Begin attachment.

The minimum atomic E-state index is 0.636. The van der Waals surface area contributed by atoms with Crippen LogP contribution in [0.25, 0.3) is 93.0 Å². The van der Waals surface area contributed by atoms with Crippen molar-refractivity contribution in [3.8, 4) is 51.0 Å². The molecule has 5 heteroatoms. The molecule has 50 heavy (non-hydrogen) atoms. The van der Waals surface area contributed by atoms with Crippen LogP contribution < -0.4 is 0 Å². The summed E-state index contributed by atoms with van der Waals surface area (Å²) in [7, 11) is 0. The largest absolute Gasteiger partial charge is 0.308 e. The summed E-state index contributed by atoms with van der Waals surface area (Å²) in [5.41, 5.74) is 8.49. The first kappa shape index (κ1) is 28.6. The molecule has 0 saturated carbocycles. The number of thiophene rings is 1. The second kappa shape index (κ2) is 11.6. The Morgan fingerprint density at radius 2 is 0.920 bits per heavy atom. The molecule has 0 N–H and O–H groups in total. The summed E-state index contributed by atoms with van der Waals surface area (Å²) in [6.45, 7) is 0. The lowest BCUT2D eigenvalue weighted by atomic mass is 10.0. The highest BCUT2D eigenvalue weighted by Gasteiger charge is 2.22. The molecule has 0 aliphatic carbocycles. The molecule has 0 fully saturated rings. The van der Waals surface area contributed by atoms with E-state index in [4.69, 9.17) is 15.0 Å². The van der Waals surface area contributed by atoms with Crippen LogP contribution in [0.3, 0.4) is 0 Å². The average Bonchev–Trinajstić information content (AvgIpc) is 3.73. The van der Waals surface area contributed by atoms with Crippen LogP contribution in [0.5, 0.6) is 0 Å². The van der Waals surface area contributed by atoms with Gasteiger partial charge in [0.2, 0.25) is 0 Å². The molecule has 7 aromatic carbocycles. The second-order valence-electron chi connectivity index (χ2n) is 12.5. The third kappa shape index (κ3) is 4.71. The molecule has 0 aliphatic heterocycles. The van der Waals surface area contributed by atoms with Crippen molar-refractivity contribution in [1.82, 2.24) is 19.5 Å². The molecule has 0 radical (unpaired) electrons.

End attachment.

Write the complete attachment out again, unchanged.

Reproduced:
The minimum atomic E-state index is 0.636. The van der Waals surface area contributed by atoms with Crippen LogP contribution in [0.25, 0.3) is 93.0 Å². The van der Waals surface area contributed by atoms with Crippen molar-refractivity contribution in [3.8, 4) is 51.0 Å². The molecule has 5 heteroatoms. The molecule has 50 heavy (non-hydrogen) atoms. The van der Waals surface area contributed by atoms with Crippen LogP contribution < -0.4 is 0 Å². The summed E-state index contributed by atoms with van der Waals surface area (Å²) in [7, 11) is 0. The largest absolute Gasteiger partial charge is 0.308 e. The summed E-state index contributed by atoms with van der Waals surface area (Å²) in [5.41, 5.74) is 8.49. The first kappa shape index (κ1) is 28.6. The molecule has 0 saturated carbocycles. The number of thiophene rings is 1. The second kappa shape index (κ2) is 11.6. The Morgan fingerprint density at radius 2 is 0.920 bits per heavy atom. The molecule has 0 N–H and O–H groups in total. The summed E-state index contributed by atoms with van der Waals surface area (Å²) in [6.45, 7) is 0. The lowest BCUT2D eigenvalue weighted by atomic mass is 10.0. The highest BCUT2D eigenvalue weighted by Gasteiger charge is 2.22. The molecule has 0 aliphatic carbocycles. The molecule has 0 fully saturated rings. The van der Waals surface area contributed by atoms with E-state index in [4.69, 9.17) is 15.0 Å². The van der Waals surface area contributed by atoms with Crippen LogP contribution in [0.3, 0.4) is 0 Å². The average Bonchev–Trinajstić information content (AvgIpc) is 3.73. The van der Waals surface area contributed by atoms with Crippen LogP contribution in [0.5, 0.6) is 0 Å². The van der Waals surface area contributed by atoms with Gasteiger partial charge in [0.2, 0.25) is 0 Å². The molecule has 7 aromatic carbocycles. The second-order valence-electron chi connectivity index (χ2n) is 12.5. The third kappa shape index (κ3) is 4.71. The molecule has 0 aliphatic heterocycles. The van der Waals surface area contributed by atoms with Crippen molar-refractivity contribution in [1.82, 2.24) is 19.5 Å². The molecule has 0 radical (unpaired) electrons.